I remember some years back when I shared a profitable idea with the organisation I was working for. It was an idea that had nothing to do with my job, yet would have fitted very well into the organisation’s string of businesses. It was welcomed with much enthusiasm by my mentor, HR and some key stakeholders as well as the visionary himself. Unfortunately, the idea came to a major roadblock when they requested for resources to be borne by me. Hence, while I was innovative, I did not possess the resources to implement my idea nor was I at a place to take the risk to leave a salaried employment – an obvious case of the missing E-Trinity. Consequently, I began to wonder if organisations and employees would grow faster and be more satisfied if intrapreneurship was encouraged.

Every other management guru today talks about the lack of innovation in organisations. Among those who have successfully cultivated such a culture are companies like Google, LinkedIn and 3M. Coincidentally, these are also organisations known for their support and active development of intrapreneurs.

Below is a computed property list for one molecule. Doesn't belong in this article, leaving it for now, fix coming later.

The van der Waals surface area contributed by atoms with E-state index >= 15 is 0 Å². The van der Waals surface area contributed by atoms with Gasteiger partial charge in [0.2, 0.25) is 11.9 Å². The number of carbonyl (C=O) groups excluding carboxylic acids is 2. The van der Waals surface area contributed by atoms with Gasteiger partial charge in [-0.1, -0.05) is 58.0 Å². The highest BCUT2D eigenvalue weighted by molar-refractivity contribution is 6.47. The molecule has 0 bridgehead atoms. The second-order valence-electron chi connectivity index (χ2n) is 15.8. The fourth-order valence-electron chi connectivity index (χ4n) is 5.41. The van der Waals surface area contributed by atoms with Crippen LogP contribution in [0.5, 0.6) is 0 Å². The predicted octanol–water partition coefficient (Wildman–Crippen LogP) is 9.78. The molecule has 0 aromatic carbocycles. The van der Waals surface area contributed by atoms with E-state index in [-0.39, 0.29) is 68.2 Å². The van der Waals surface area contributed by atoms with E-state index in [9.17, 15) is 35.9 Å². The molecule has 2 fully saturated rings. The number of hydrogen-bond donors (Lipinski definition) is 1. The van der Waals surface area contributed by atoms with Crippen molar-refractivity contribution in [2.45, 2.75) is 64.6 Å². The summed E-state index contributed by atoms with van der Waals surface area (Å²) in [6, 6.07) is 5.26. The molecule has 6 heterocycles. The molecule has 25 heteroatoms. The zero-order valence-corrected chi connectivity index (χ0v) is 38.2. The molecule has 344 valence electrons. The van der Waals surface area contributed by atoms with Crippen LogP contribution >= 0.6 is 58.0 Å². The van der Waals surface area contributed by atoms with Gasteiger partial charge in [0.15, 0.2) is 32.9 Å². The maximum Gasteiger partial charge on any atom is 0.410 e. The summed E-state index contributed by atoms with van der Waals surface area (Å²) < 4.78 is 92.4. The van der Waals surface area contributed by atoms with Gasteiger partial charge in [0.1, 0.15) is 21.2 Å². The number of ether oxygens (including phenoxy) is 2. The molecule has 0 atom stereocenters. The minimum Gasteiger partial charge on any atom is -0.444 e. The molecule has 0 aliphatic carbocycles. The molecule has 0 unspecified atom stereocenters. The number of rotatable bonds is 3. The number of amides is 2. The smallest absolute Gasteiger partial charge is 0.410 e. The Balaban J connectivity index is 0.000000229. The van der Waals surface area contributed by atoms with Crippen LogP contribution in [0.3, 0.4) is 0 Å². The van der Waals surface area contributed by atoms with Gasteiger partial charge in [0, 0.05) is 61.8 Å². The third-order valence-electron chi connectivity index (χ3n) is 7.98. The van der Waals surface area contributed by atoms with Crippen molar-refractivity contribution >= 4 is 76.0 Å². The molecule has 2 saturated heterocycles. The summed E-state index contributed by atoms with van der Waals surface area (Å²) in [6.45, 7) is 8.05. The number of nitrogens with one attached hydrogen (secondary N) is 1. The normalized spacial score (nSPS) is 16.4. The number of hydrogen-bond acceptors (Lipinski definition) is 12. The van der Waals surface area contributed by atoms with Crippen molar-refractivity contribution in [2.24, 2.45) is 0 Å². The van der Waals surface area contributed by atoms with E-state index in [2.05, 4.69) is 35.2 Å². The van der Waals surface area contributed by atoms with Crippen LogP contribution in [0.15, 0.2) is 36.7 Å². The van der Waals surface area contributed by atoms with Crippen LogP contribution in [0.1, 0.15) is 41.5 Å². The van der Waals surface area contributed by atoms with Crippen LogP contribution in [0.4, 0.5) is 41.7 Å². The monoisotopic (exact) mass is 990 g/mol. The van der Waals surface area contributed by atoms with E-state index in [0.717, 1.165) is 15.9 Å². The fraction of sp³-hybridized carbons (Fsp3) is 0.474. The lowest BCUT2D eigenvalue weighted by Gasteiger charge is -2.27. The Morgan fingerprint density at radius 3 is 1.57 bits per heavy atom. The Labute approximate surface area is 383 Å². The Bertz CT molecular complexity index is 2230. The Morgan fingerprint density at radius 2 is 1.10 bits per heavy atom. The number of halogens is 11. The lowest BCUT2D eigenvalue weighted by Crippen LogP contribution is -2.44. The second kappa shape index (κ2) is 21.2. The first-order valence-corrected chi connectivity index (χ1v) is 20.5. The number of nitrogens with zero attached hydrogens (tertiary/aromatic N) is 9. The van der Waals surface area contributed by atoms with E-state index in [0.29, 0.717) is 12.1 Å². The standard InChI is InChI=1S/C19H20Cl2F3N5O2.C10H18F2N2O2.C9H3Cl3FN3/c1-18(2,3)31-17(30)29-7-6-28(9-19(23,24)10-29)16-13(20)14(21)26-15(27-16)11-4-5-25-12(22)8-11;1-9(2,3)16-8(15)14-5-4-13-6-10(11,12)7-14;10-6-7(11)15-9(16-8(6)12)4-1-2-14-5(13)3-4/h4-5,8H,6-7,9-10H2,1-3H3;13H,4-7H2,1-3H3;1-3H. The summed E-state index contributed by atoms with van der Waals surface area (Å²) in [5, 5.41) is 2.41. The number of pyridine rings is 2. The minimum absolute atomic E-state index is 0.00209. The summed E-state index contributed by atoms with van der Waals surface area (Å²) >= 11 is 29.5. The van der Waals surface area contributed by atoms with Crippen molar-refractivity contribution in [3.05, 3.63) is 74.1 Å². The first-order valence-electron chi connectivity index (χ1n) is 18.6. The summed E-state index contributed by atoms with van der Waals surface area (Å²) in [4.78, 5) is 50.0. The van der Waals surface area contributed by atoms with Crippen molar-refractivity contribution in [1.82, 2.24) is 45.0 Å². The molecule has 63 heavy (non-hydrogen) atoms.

For those new to this term and have yet to Google it since the beginning of this article, in the simplest way possible, intrapreneurs basically refer to those working in an organisation who think of growing the business by monetising ideas, regardless of whether it’s officially a part of their job or not. The late Steve Jobs described his intrapreneurial team in Apple Inc as “… a group of people, going, in essence, back to the garage, but in a large company.”

Here are some thoughts I’d like to leave with you about stepping up your game in growing your organisation through an often neglected group of employees in Malaysia.